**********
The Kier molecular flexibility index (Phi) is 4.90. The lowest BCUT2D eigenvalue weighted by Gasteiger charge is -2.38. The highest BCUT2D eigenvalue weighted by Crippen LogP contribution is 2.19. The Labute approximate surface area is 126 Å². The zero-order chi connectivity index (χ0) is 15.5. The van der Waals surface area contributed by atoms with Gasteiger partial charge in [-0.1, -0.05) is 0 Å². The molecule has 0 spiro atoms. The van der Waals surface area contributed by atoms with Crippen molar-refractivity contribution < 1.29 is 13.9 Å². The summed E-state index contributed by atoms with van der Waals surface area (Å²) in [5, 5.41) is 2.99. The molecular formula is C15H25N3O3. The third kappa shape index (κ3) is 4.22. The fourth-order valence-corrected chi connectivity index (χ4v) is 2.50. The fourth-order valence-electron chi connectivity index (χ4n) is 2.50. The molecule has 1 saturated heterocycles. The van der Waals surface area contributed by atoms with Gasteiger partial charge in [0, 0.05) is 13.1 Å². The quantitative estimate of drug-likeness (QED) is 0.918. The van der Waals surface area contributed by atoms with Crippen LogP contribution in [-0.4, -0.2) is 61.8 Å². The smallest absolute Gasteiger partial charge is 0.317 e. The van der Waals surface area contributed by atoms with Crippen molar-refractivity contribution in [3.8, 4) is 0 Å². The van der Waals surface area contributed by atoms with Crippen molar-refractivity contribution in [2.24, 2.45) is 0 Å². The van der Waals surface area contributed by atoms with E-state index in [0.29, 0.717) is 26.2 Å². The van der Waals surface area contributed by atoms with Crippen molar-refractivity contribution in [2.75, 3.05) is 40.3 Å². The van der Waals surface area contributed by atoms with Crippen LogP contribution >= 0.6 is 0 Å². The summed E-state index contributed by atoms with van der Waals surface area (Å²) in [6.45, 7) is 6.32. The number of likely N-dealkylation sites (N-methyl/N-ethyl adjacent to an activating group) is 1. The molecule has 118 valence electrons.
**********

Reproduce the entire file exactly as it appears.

The Kier molecular flexibility index (Phi) is 4.90. The lowest BCUT2D eigenvalue weighted by Gasteiger charge is -2.38. The highest BCUT2D eigenvalue weighted by Crippen LogP contribution is 2.19. The Labute approximate surface area is 126 Å². The zero-order chi connectivity index (χ0) is 15.5. The van der Waals surface area contributed by atoms with Gasteiger partial charge in [-0.1, -0.05) is 0 Å². The molecule has 0 spiro atoms. The van der Waals surface area contributed by atoms with Crippen molar-refractivity contribution < 1.29 is 13.9 Å². The summed E-state index contributed by atoms with van der Waals surface area (Å²) in [5, 5.41) is 2.99. The molecular formula is C15H25N3O3. The third kappa shape index (κ3) is 4.22. The fourth-order valence-corrected chi connectivity index (χ4v) is 2.50. The fourth-order valence-electron chi connectivity index (χ4n) is 2.50. The molecule has 1 saturated heterocycles. The van der Waals surface area contributed by atoms with Gasteiger partial charge in [0, 0.05) is 13.1 Å². The quantitative estimate of drug-likeness (QED) is 0.918. The van der Waals surface area contributed by atoms with Crippen LogP contribution in [-0.4, -0.2) is 61.8 Å². The smallest absolute Gasteiger partial charge is 0.317 e. The van der Waals surface area contributed by atoms with Crippen molar-refractivity contribution in [3.8, 4) is 0 Å². The van der Waals surface area contributed by atoms with Crippen molar-refractivity contribution in [2.24, 2.45) is 0 Å². The van der Waals surface area contributed by atoms with E-state index in [0.29, 0.717) is 26.2 Å². The van der Waals surface area contributed by atoms with Crippen molar-refractivity contribution in [2.75, 3.05) is 40.3 Å². The van der Waals surface area contributed by atoms with Crippen LogP contribution >= 0.6 is 0 Å². The summed E-state index contributed by atoms with van der Waals surface area (Å²) in [6.45, 7) is 6.32. The number of likely N-dealkylation sites (N-methyl/N-ethyl adjacent to an activating group) is 1. The molecule has 118 valence electrons.